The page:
Skip to Main Content
Book Chapter

Climatic Control of Dolomitization, Seroe Domi Formation (Pliocene), Bonaire, N.A.

By
Duncan F. Sibley
Duncan F. Sibley
Michigan State University, EastLansing, 48824
Search for other works by this author on:
Published:
January 01, 1980

Abstract

Dolomitization of sediments may be controlled, in part, by their pre-dolomitization diagenetic history. The Seroe Domi Formation (Pliocene) dolomites on Bonaire underwent a period of minor fresh water diagenesis prior to dolomitization. During this initial stage of diagenesis, a small amount of low Mg-calcite cement formed. Unaltered high Mg-calcite and aragonite skeletal fragments were replaced during dolomitization and low Mg-calcite was, at first, inert and later occasionally dissolved. The indusion of calcite cement crystals and crystal molds in dolomite rhombs, the presence of calcite zones in dolomite rhombs, and the preservation of limestone fragments in dolomitized breccias demonstrate that low Mg-calcite was not replaced during the initial dolomitization. Cloudy centers and clear rims formed when the dolomitizing fluid changed from near saturation with respect to calcite (cloudy centers due to inclusions and molds) to undersaturation with respect to calcite (inclusion and mold-free rims).

The concentration of Na+ in these dolomites is approximately 280 ppm and the δ18O values range from +2.0 to +4.1% PDB. These data indicate that the dolomitizing fluid was low in Na+ (relative to seawater), but isotopically heavier than most ground water and, therefore, probably an evaporation concentrated fresh water.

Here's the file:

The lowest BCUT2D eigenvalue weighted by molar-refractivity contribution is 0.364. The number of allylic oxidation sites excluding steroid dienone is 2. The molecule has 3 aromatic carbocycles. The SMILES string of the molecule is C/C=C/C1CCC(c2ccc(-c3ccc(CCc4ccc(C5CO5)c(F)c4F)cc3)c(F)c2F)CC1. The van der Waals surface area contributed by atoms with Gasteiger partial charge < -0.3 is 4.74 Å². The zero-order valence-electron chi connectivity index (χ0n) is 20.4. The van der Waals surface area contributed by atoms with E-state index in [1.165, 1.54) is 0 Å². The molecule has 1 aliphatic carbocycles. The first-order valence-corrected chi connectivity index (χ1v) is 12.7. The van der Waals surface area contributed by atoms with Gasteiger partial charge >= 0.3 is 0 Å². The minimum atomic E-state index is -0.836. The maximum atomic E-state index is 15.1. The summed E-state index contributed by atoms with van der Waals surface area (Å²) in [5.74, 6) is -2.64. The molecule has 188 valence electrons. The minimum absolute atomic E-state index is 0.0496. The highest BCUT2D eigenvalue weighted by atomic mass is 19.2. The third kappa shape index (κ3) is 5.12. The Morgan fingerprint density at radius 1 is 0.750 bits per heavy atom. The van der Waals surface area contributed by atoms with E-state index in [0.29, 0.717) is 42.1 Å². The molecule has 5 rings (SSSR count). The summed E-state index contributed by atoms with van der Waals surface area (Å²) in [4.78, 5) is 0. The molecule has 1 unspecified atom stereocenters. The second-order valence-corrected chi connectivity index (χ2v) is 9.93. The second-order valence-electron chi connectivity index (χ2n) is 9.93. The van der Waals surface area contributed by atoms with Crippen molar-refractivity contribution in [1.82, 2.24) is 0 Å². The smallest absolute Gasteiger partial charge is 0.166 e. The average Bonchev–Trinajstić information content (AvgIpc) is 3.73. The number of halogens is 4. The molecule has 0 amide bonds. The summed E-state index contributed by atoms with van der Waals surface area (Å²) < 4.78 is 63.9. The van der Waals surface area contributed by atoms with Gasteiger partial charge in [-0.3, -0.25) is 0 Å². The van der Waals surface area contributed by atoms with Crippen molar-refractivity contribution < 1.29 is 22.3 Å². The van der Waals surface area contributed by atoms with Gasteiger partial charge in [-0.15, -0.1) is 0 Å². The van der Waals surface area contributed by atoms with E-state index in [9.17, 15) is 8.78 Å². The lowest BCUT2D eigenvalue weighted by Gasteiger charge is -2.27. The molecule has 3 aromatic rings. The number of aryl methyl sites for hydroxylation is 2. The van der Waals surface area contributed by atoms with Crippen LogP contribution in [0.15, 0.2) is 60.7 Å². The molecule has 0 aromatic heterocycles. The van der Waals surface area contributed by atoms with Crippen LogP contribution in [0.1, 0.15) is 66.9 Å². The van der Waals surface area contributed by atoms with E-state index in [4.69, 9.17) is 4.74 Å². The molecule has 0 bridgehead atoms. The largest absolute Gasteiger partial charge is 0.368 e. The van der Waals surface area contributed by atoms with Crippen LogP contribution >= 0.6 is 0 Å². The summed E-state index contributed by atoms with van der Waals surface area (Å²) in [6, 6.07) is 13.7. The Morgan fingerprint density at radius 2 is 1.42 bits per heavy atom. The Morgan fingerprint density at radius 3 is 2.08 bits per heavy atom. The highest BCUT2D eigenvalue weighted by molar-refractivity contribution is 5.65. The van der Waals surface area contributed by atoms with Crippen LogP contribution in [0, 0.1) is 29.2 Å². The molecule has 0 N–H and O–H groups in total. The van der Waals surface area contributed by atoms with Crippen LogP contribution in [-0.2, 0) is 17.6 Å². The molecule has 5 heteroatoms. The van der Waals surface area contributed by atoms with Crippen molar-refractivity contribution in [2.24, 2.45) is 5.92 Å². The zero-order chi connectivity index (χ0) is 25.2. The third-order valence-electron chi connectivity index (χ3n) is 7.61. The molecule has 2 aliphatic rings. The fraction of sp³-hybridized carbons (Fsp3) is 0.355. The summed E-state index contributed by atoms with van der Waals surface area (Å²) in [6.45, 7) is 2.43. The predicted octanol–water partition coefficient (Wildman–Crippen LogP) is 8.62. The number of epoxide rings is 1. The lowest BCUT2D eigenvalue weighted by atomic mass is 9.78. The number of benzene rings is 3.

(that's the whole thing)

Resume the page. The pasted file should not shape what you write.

The Seroe Domi Formation is dolomitized on Curaçao and Aruba as well as on Bonaire. The data suggest that dolomitization may be climatically controlled. In humid climates, a sediment in the fresh water-seawater phreatic mixing zone may undergo rapid calcification due to the high PCO2 in the ground water. In arid climates, the water will have a lower PCO2 due to limited soil development resulting in slower calcification and, therefore, increased chances for dolomitization.

You do not currently have access to this article.

Figures & Tables

Contents

SEPM Special Publication

Concepts and Models of Dolomitization

Donald H. Zenger
Donald H. Zenger
Pomona College, Claremont, California
Search for other works by this author on:
John B. Dunham
John B. Dunham
Union Oil Research Center, Brea, California
Search for other works by this author on:
Raymond L. Ethington
Raymond L. Ethington
Ethington, University of Missouri-Columbia
Search for other works by this author on:
SEPM Society for Sedimentary Geology
Volume
28
ISBN electronic:
9781565761582
Publication date:
January 01, 1980

GeoRef

References

Related

Citing Books via

Close Modal
This Feature Is Available To Subscribers Only

Sign In or Create an Account

Close Modal
Close Modal